The US Congress meets on Wednesday to tally the Electoral College votes, the final constitutional step in determining the next president of the United States.
In an ordinary presidential election year, this ceremonial and non-controversial joint session of Congress is the culmination of a hard-fought campaign. But the 2020 presidential election and its aftermath were anything but ordinary. And now, President Donald Trump and many of his congressional backers are hatching plans to protest President-elect Joe Biden’s Electoral College victory, though their plans are doomed to fail.
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What happens when Congress meets?
At 1pm (18:00 GMT), the House and Senate will convene a joint session of Congress, presided over by the vice president in his role as president of the Senate, to conduct the constitutionally prescribed counting of the Electoral College votes, which were determined by the results of the November 3 presidential election.
On December 14, electors in all 50 states and the District of Columbia met to cast their votes: 306 for Biden, 232 for Trump. A candidate needs 270 electoral votes for victory. Congress on Wednesday will count those votes, making Biden’s election official once and for all, paving the way for his inauguration on January 20 at noon (17:00 GMT).
Seems pretty cut-and-dried?
Traditionally, this is a pro forma ceremonial event with little drama: Congress meets, counts the votes, and the president-elect goes on to be sworn in on January 20.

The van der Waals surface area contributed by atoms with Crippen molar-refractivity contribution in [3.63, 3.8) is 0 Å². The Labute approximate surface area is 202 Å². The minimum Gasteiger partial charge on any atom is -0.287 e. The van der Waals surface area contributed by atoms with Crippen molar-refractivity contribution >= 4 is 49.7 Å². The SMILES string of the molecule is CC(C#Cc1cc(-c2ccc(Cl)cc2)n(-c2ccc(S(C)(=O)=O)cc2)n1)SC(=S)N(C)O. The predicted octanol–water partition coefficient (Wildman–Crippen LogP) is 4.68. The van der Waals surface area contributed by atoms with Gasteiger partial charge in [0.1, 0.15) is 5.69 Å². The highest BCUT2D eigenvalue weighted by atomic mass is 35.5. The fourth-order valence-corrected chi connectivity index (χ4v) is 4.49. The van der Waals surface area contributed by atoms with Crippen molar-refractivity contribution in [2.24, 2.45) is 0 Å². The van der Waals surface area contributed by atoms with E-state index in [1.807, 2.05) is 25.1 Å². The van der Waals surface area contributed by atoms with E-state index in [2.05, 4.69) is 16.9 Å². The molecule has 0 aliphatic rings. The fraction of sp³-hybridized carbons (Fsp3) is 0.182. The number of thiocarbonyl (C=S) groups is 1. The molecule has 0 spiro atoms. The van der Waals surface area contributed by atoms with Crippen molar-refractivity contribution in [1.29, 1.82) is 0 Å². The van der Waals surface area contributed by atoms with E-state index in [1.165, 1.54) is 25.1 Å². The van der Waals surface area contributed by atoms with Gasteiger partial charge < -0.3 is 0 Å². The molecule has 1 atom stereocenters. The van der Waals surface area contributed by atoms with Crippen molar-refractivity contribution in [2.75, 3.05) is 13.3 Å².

However, Trump and his allies have spent the past two months contesting the election results and, in some cases, actively trying to overturn the results in court or via pressure on governors, state legislators and elections officials. Having failed with every effort so far, Trump and his allies are hoping to exploit some vagaries in the Electoral Count Act of 1887, which was implemented to clarify the post-election process after the contested 1876 presidential election.
The Electoral Count Act set into law procedures for counting the electoral votes and was designed to mainly take Congress out of the equation of election disputes, leaving those issues to be dealt with at the state level.
The act does allow members of Congress to challenge the electoral votes of a particular state, although for very limited reasons.
If one House member and one Senate member, in writing, object to a state’s vote, the joint session recesses and the House and Senate separately debate and vote on the objection before returning to the joint session to present their results.
“Unless both the House and Senate vote to reject the Electoral count for the state in question, the objection is rejected,” House Speaker Nancy Pelosi explained to her fellow Democrats in a letter Sunday. “We then reconvene and proceed to the next state in the roll call.”
Who is objecting and why?
Citing unfounded claims of voting irregularities, at least 140 Republican House members and 13 senators have said they will vote to object – not enough to toss out a state’s electoral votes.
Among the states whose votes could be objected include Arizona, Georgia, Michigan, Nevada, Pennsylvania and Wisconsin.
Missouri Senator Josh Hawley, who, in defiance of Senate Republican Leader Mitch McConnell, has committed to objecting in writing, argued voters in his state want him to raise questions about “election integrity”.
— Josh Hawley (@HawleyMO) January 5, 2021
Alabama Representative Mo Brooks, who kicked off the objection effort last month, has repeated Trump’s unfounded claims that the election was “stolen” and that there was rampant “voter fraud”.